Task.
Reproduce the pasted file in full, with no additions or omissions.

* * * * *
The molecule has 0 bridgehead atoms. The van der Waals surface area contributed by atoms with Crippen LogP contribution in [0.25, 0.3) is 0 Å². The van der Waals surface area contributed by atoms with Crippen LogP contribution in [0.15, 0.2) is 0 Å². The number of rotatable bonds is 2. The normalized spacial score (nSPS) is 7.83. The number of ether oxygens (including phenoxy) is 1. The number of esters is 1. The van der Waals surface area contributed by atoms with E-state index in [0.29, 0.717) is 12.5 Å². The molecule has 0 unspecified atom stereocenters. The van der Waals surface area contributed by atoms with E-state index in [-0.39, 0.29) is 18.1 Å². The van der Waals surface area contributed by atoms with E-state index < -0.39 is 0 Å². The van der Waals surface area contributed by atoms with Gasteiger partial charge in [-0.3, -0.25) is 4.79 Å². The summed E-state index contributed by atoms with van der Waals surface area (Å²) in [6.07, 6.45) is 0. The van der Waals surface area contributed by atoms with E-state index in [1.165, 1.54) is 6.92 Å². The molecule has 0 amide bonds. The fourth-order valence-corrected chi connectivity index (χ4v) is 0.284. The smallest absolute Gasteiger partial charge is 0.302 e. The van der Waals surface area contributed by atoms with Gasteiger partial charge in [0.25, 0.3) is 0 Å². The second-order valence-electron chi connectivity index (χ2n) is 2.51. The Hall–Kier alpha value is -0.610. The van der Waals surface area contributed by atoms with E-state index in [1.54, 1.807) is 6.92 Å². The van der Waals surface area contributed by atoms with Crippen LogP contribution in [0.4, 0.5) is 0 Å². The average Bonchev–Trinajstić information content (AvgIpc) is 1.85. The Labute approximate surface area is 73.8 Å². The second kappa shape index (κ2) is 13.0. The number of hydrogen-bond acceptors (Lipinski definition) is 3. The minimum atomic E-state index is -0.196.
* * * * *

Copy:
The molecule has 0 bridgehead atoms. The van der Waals surface area contributed by atoms with Crippen LogP contribution in [0.25, 0.3) is 0 Å². The van der Waals surface area contributed by atoms with Crippen LogP contribution in [0.15, 0.2) is 0 Å². The number of rotatable bonds is 2. The normalized spacial score (nSPS) is 7.83. The number of ether oxygens (including phenoxy) is 1. The number of esters is 1. The van der Waals surface area contributed by atoms with E-state index in [0.29, 0.717) is 12.5 Å². The molecule has 0 unspecified atom stereocenters. The van der Waals surface area contributed by atoms with E-state index in [-0.39, 0.29) is 18.1 Å². The van der Waals surface area contributed by atoms with E-state index < -0.39 is 0 Å². The van der Waals surface area contributed by atoms with Gasteiger partial charge in [-0.3, -0.25) is 4.79 Å². The summed E-state index contributed by atoms with van der Waals surface area (Å²) in [6.07, 6.45) is 0. The van der Waals surface area contributed by atoms with E-state index in [1.165, 1.54) is 6.92 Å². The molecule has 0 amide bonds. The fourth-order valence-corrected chi connectivity index (χ4v) is 0.284. The smallest absolute Gasteiger partial charge is 0.302 e. The van der Waals surface area contributed by atoms with Gasteiger partial charge in [0.25, 0.3) is 0 Å². The second-order valence-electron chi connectivity index (χ2n) is 2.51. The Hall–Kier alpha value is -0.610. The van der Waals surface area contributed by atoms with E-state index in [1.54, 1.807) is 6.92 Å². The van der Waals surface area contributed by atoms with Crippen LogP contribution in [0.4, 0.5) is 0 Å². The average Bonchev–Trinajstić information content (AvgIpc) is 1.85. The Labute approximate surface area is 73.8 Å². The second kappa shape index (κ2) is 13.0. The number of hydrogen-bond acceptors (Lipinski definition) is 3. The minimum atomic E-state index is -0.196.